Informal Partnership Across State Lines: 10-Hour OSHA Construction Course in Spanish
OSHA's Outreach Training Program
The 10-hour course described in this story is made possible by OSHA's Outreach Training Program, a voluntary train-the-trainer program through which OSHA authorizes trainers to teach construction and general industry safety and health standards and policy. To become an authorized construction outreach trainer, individuals must complete an OSHA course (Course No. 500, Trainer Course in Occupational Safety and Health Standards for the Construction Industry) and pass a test at the end of the course. To maintain their status, construction outreach trainers must attend an update course every four years. These courses are offered by the OSHA Training Institute in Arlington Heights, Illinois and the OSHA Training Institute Education Centers around the country. Authorized construction outreach trainers can teach the 10-hour or 30-hour construction courses.
What do Arkansas and Texas have in common? Both states have produced U.S. presidents. Both have a long history of excellent college football teams. Both states have also benefited from informal partnerships between OSHA and local companies to provide Spanish language training for employers and employees in the construction industry.
It all began in 1997 in Fort Worth, Texas. Marilyn Clark Alston, then a Compliance Safety and Health Officer (CSHO) with OSHA's Forth Worth Area Office, and Jesse Cole, Safety Director for Austin Commercial, LP, a construction contractor, were teaching an OSHA 10-hour construction course together in English. Both recognized the need for a similar course in Spanish. Mr. Cole offered to allow Joe Rodriguez, Safety Manager/Trainer for Austin Commercial to teach the 10-hour construction course in Spanish. This led to the very first OSHA 10-hour construction course in Spanish!
The 10-hour course is designed to provide training on construction safety and health to entry level workers. The classes emphasize hazard identification, avoidance, control, and prevention. Required topics include an introduction to OSHA, electrical standards, and fall protection. Other topics may include trenching and excavation, scaffolding, tools, and personal protective equipment. Handouts and training materials are provided to the trainees during the class. Upon the completion of the class, the trainees receive a course completion card.
Since that day in 1997, the OSHA 10-hour construction course has been held in both English and Spanish in the Ft. Worth and Dallas areas. As of November 2003, almost 1,300 individuals have been trained since the first classes were taught.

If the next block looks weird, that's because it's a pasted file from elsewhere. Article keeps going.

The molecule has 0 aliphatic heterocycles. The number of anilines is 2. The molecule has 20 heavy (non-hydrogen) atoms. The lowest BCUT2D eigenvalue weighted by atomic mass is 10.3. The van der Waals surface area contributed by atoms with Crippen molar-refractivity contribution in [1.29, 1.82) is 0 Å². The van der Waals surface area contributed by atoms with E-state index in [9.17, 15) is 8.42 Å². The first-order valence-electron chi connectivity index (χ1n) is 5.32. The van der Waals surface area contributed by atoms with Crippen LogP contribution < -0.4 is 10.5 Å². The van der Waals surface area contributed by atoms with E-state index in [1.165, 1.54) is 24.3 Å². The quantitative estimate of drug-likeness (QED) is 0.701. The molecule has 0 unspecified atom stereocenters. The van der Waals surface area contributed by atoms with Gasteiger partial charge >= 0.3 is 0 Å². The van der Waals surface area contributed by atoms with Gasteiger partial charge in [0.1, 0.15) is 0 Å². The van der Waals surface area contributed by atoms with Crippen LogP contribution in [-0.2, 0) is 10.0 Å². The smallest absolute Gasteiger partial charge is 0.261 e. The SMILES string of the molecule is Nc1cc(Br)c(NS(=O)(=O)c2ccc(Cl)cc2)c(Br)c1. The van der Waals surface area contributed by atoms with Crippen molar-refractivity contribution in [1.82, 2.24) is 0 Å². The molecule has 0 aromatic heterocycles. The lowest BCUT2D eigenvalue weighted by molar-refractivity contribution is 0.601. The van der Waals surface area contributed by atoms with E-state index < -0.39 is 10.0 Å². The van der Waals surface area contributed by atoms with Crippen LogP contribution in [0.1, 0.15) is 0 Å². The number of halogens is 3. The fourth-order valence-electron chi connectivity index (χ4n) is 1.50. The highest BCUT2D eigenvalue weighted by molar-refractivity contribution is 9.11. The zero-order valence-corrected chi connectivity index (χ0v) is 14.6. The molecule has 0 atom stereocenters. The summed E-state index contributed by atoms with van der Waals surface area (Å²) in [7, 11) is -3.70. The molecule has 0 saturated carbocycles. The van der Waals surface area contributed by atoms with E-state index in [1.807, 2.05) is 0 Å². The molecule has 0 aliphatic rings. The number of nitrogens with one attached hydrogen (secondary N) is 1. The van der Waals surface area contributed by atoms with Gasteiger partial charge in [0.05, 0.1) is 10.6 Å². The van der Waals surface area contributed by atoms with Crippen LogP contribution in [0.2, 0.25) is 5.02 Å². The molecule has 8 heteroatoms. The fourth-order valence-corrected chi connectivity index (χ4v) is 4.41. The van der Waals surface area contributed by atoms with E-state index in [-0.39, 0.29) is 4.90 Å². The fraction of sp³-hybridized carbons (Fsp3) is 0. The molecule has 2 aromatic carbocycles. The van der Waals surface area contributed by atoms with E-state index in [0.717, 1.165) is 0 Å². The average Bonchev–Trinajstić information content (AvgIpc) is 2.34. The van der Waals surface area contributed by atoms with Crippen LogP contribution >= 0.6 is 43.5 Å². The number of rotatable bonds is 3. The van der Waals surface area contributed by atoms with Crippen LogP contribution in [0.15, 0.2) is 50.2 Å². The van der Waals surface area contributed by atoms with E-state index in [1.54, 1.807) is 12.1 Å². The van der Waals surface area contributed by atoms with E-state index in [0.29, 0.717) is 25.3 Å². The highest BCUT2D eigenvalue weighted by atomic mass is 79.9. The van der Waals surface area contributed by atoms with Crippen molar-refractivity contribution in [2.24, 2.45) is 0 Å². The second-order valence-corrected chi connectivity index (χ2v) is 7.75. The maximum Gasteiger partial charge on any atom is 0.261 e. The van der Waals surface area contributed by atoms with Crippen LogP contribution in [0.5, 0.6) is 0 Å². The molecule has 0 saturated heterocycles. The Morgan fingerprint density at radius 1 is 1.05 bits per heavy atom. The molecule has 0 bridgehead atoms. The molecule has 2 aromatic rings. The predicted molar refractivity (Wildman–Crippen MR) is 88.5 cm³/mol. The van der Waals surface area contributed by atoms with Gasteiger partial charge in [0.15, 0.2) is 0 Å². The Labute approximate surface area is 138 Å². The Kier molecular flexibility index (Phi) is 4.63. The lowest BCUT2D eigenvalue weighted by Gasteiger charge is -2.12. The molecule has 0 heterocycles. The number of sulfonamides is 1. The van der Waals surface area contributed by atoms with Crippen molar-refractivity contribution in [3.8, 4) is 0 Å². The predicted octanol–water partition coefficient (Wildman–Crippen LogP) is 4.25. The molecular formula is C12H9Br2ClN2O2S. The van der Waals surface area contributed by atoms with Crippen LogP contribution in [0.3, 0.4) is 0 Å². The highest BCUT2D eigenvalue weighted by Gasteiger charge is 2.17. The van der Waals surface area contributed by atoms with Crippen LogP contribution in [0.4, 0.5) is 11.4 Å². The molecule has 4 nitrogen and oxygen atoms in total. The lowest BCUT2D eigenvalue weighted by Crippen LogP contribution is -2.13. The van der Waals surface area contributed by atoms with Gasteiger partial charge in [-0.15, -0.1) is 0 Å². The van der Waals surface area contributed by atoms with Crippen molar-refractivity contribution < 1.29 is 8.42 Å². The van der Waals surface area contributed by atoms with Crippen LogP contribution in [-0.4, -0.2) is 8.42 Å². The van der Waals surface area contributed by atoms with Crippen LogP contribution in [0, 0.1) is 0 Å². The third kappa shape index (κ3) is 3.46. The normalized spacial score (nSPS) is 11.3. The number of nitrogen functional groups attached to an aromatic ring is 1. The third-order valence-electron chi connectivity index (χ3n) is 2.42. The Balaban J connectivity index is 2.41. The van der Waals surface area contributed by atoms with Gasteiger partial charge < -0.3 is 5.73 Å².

OSHA's cooperative efforts with Austin Commercial didn't stop in Texas. The company agreed to allow Joe Rodriguez to travel to Little Rock, Arkansas to help Ms. Alston, now OSHA's Compliance Assistance Specialist in Little Rock, with the training there. A 10-hour construction course in Spanish was held in November 2003 in Springdale, Arkansas, an event which may be offered annually in Arkansas.
In addition to working with OSHA on the 10-hour construction courses, Austin Commercial has established formal cooperative relationships with OSHA. The company is a member of the OSHA Strategic Partnership with Associated General Contractors (AGC), and also received STAR status under OSHA's Voluntary Partnership Program (VPP) for the company's Southwestern Medical Center construction project in Dallas, Texas.
OSHA also has worked informally with TETRA Technologies, an oil and gas services company headquartered in Woodland, Texas, to train Spanish-speaking construction workers. At the 2001 World Safety Organization conference in Waco, Texas, Ms. Alston met Roosevelt Smith, Corporate Safety Director and Tommy Stafford, Safety Manager for TETRA. After learning of the success of the 10-hour course in Texas, Mr. Smith agreed to allow Mr. Stafford to assist with teaching the course in Little Rock. Mr. Smith is President of the National Safety Management Society (NSMS), which signed an Alliance with OSHA in October 2003 to protect worker health and safety with a focus on integrated safety management systems and workplace safety and health programs.
These informal partnerships are examples of how worker safety can benefit when OSHA works with companies like Austin Commercial and TETRA, who are truly committed to safety and health in the workplace.
For additional information, please contact Marilyn Clark Alston, Compliance Assistance Specialist in OSHA's Area Office in Little Rock, Arkansas.Back to Top